A second, perhaps more ambitious goal, is to develop a mathematical theory that describes complexity in a general way and that can explain phenomena and make predictions across many different systems. For example, with such a theory it would be possible to nail down, in a formal way, the underlying mechanisms of dynamics, adaptation, collective decision-making and control, and "intelligence" that are shared by insect colonies, economic systems, the brain, and other complex systems. Such a theory would presumably bring together several different strands of theoretical work in dynamical systems theory, computation theory, statistical physics, stochastic processes, control theory, decision theory, and other fields. It is an open question as to whether such a theory even exists, not to mention what it would look like.

The mathematician Steven Strogatz has termed this goal the quest for a "calculus of complexity." The analogy is apt in some ways: Newton, Leibniz, and others were searching for a general theory of motion that could explain and predict the dynamics of any object or group of objects subject to physical force, whether it be earthly or celestial. Before Newton's time, there were individual pieces of such a theory (e.g., the notions of "infinitesimal," "derivative," "integral," etc. existed) but no one had figured out how all these pieces fit together to produce a completely general theory that explained a huge range of phenomena that were previously not unified. Similarly, today, we have many different pieces of theory related to complex systems, but no one has yet determined how to put them all together to create something more general and unifying.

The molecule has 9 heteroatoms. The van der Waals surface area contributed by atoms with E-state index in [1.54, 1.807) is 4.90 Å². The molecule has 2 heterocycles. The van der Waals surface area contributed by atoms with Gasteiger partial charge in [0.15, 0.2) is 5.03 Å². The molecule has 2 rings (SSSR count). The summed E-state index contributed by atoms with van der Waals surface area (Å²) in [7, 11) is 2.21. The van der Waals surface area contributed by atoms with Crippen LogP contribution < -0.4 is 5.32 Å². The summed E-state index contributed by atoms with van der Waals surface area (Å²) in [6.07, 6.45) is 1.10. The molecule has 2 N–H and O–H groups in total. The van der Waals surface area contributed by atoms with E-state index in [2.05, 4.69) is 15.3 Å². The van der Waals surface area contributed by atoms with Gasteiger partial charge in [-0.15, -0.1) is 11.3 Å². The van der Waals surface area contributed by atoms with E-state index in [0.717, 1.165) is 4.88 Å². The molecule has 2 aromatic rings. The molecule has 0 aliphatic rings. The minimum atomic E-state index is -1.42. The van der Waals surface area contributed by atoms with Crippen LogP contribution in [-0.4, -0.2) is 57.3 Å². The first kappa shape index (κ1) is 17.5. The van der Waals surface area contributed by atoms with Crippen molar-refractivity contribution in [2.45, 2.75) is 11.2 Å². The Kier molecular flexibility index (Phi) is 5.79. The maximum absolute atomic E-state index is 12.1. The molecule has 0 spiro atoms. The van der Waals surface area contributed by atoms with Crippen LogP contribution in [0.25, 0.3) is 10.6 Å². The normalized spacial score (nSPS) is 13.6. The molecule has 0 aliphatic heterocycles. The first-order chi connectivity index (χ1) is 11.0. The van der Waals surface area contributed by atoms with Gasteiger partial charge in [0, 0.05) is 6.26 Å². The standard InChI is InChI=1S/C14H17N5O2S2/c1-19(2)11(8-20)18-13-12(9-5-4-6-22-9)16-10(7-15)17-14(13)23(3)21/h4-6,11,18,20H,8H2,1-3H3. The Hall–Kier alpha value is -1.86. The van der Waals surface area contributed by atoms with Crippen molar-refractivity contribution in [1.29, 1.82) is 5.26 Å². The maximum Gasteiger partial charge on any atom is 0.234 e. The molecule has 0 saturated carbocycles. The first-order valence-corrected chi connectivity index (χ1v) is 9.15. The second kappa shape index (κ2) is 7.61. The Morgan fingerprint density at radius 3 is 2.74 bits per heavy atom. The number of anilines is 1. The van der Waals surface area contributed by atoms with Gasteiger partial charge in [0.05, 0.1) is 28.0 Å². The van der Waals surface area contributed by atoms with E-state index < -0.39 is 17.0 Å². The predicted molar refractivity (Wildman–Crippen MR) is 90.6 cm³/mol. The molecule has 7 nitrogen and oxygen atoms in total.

Ubiquity: Do you think such a calculus of complexity will in fact emerge?

MM: A general theory like this was the holy grail of the cybernetics movement of the 1940s and 1950s; in many ways the current field of complex systems is an intellectual descendant of that movement. Some critics believe that complex systems will suffer a similar fate to Cybernetics: the inability to go beyond suggestive metaphors and disparate pieces to a more rigorous and useful framework. I'm personally more optimistic, but who knows... Complexity is still a young field with lots of potential for new and innovative developments, and I hope it will continue to attract some of the most creative young scientists around!


Richard Snodgrass, an Associate Editor for Ubiquity, is a Professor of Computer Science at the University of Arizona, working in the areas of ergalics and temporal databases.